147none /proc proc defaults 0 0
148none /dev/shm tmpfs nodev,nosuid,noexec 0 0
149
150/dev/cdrom /mnt/cdrom auto noauto,user 0 0 129/dev/cdrom /mnt/cdrom auto noauto,user 0 0
151</pre>
152 130
131proc /proc proc defaults 0 0
132shm /dev/shm tmpfs nodev,nosuid,noexec 0 0
133</pre>
134
153<pre caption="A full /etc/fstab example" test="func:keyval('arch')='Alpha' or func:keyval('arch')='MIPS'"> 135<pre caption="A full /etc/fstab example" test="func:keyval('arch')='Alpha' or func:keyval('arch')='MIPS' or func:keyval('arch')='x86' or func:keyval('arch')='AMD64'">
154<keyval id="/boot"/> /boot ext2 defaults,noatime 1 2 136<keyval id="/boot"/> /boot ext2 defaults,noatime 1 2
155/dev/sda2 none swap sw 0 0 137/dev/sda2 none swap sw 0 0
156/dev/sda3 / ext3 noatime 0 1 138/dev/sda3 / ext3 noatime 0 1
157 139
158none /proc proc defaults 0 0
159none /dev/shm tmpfs nodev,nosuid,noexec 0 0
160
161/dev/cdrom /mnt/cdrom auto noauto,user 0 0 140/dev/cdrom /mnt/cdrom auto noauto,user 0 0
141
142proc /proc proc defaults 0 0
143shm /dev/shm tmpfs nodev,nosuid,noexec 0 0
162</pre> 144</pre>
163 145
164<pre caption="A full /etc/fstab example" test="func:keyval('arch')='SPARC'"> 146<pre caption="A full /etc/fstab example" test="func:keyval('arch')='SPARC'">
165/dev/sda1 / ext3 noatime 0 1 147/dev/sda1 / ext3 noatime 0 1
166/dev/sda2 none swap sw 0 0 148/dev/sda2 none swap sw 0 0
167/dev/sda4 /usr ext3 noatime 0 2 149/dev/sda4 /usr ext3 noatime 0 2
168/dev/sda5 /var ext3 noatime 0 2 150/dev/sda5 /var ext3 noatime 0 2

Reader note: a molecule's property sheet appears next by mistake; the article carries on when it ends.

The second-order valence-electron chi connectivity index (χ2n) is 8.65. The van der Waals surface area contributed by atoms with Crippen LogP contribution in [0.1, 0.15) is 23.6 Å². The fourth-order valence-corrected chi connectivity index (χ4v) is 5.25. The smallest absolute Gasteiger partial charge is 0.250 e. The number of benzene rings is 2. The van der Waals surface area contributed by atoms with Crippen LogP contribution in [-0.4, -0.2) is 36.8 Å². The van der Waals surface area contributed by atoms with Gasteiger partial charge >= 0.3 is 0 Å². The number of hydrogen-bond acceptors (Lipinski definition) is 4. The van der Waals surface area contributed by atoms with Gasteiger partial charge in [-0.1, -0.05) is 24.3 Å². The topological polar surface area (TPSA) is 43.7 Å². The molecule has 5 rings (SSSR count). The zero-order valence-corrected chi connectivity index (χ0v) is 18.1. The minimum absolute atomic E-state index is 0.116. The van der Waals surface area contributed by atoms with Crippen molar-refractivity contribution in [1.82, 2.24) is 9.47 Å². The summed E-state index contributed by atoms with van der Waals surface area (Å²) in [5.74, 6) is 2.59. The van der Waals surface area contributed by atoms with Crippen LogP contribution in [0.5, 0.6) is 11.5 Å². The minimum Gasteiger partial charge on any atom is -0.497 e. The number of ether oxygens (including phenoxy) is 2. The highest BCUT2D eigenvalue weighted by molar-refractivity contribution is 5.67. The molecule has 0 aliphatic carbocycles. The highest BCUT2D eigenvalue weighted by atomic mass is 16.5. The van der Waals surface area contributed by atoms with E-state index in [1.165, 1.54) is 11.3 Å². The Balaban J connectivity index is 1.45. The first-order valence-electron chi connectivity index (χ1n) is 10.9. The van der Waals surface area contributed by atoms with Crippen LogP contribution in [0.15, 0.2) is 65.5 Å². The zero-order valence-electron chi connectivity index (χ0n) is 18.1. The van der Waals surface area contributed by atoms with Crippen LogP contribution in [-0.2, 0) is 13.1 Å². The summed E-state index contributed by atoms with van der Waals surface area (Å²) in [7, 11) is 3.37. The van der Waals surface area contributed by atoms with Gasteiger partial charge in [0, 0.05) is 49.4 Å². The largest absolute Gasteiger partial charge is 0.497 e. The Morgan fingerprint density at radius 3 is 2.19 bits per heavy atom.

169/dev/sda6 /home ext3 noatime 0 2 151/dev/sda6 /home ext3 noatime 0 2
170 152
153<comment># You must add the rules for openprom</comment>
171none /proc/openprom openpromfs defaults 0 0 154openprom /proc/openprom openpromfs defaults 0 0
172none /proc proc defaults 0 0
173none /dev/shm tmpfs nodev,nosuid,noexec 0 0
174 155
175/dev/cdrom /mnt/cdrom auto noauto,user 0 0 156/dev/cdrom /mnt/cdrom auto noauto,user 0 0
176</pre>
177 157
178<note test="func:keyval('arch')='PPC'"> 158proc /proc proc defaults 0 0
179There are important variations between PPC machine types. Please make sure you 159shm /dev/shm tmpfs nodev,nosuid,noexec 0 0
180adapt the following example to your system. 160</pre>
181</note>
182 161
183<pre caption="A full /etc/fstab example" test="func:keyval('arch')='PPC'"> 162<pre caption="A full /etc/fstab example" test="func:keyval('arch')='PPC' or
184/dev/hda4 / ext3 noatime 0 1 163func:keyval('arch')='PPC64'">